Elephant Nature Park is one of the oldest and most famous elephant sanctuaries in Thailand, having really led the way since the ‘90s. The founder, Lek Chailert, has since set up the Save Elephant Foundation, working with sanctuaries all over Thailand and educating hundreds of elephant owners on better practises. As well as elephants (which it does actually allow bathing with) the sanctuary rescues buffalos, cows, cats, dogs and birds too. Elephant Nature Park offers day visits, over-night visits and even week long volunteering opportunities, and includes food and transport. Just be sure to book far in advance.

Burm & Emily’s Elephant Sanctuary (BEES) is a completely hand’s off sanctuary. Having offered bathing with elephants, touching elephants and hand feeding elephants in the past, they made the switch in 2018 to become a true sanctuary FOR the elephants. Visiting BEES is much more of a volunteer programme allowing you to gain a true insight into how to care for the animals, whilst gaining incredible new skills and experiences and not just a photo for Instagram. They also offer tree planting projects, cooking classes and the chance to help benefit the whole local community in many different ways. BEES offer week long or multiple night stays, and includes food and transport. Accommodation is no-luxury, basic-style living.

Never Forget Elephant Foundation (NFEF) is a relatively new sanctuary, opening up just outside of Chiang Mai in early 2019. Since it’s opening, NFEF adopted a ‘free roaming’ sanctuary style, allowing the elephants to truly enjoy their newfound freedom from being overworked and abused. NFEF also like to work closely with local villages, with an emphasis on trying to benefit the nearby Karen Hill Tribe. NFEF also offer volunteer style, one-week long visits, as well as yoga retreats.

Elephant Valley Thailand is modelled after their first sanctuary in Cambodia, bringing with it their high ethical standards. Their 500 acres of amazing elephant habitat allows them to strike a great balance between freedom for the elephants and interaction with tourists. You’re able to feed the elephants, but they are completely free to forage for their own food and walk away form the tourists if they want to. There’s also no bathing, riding or shows. Elephant Valley offers half day, full day, multiple day and even over two-week stays, and food and transport is included. Elephant Valley is located closer to Chiang Rai, but is well worth the journey a little further north. Note: Elephant Valley Thailand has sadly had to close down due to the current global lockdown and lack of tourism. Their sanctuary in Cambodia will continue to run, but is in need of desperate help. Find out how you can help down below.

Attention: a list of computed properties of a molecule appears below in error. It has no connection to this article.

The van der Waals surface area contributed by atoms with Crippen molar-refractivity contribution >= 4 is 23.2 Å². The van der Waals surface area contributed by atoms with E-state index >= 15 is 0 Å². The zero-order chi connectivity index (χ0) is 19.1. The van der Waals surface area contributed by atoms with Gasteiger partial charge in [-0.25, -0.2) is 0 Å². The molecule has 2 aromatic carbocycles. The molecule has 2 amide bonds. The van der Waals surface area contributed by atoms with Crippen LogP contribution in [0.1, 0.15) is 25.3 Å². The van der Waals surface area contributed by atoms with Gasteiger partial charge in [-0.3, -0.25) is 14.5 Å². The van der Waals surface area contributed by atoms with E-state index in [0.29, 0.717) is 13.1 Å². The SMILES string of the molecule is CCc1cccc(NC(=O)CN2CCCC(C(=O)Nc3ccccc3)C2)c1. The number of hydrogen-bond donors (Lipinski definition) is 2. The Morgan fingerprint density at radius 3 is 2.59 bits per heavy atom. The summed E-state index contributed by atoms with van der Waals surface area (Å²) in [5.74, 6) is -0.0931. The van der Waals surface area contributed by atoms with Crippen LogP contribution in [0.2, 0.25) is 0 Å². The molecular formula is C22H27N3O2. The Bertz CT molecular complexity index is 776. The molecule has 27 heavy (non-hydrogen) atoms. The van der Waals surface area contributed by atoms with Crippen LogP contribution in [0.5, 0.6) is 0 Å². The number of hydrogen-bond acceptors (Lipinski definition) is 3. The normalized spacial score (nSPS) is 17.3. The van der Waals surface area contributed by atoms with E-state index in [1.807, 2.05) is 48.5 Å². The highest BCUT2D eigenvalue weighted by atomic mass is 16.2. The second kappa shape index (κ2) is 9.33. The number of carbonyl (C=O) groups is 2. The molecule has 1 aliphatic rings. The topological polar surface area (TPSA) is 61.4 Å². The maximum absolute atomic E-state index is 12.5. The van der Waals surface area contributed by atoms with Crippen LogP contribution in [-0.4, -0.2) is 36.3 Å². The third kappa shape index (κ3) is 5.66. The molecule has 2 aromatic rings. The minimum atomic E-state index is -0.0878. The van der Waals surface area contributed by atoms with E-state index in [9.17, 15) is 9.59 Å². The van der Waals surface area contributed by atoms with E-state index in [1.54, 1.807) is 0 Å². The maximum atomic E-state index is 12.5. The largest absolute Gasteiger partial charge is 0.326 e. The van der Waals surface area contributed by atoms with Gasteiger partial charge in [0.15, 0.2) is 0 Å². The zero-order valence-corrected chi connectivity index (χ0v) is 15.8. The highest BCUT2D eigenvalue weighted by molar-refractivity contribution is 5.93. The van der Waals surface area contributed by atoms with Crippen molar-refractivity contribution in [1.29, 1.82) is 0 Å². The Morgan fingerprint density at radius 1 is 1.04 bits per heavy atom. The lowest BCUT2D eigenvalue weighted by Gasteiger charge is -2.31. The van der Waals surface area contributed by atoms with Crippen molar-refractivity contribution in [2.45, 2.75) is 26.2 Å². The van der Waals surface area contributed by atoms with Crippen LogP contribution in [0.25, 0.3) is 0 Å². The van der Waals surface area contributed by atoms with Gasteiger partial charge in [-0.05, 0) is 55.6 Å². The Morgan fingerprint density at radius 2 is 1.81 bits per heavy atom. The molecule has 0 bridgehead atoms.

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Can You Help These Ethical Elephant Sanctuaries From Home?

The world is experiencing something crazy right now. All travel is cancelled for the foreseeable future, which means those that rely on tourism are really struggling - for example, Elephant Valley Thailand having to close down! Not only is it people and communities that are struggling, but animals in need of care and food too. But, there are a few ways that we can actually help them.

How to help Burm & Emily’s Elephant Sanctuary: elephant adoption, donation

How to help Never Forget Elephant Foundation: sponsor an elephant, monthly donations

How to help Elephant Valley Cambodia: sponsor an elephant, donate


Also read: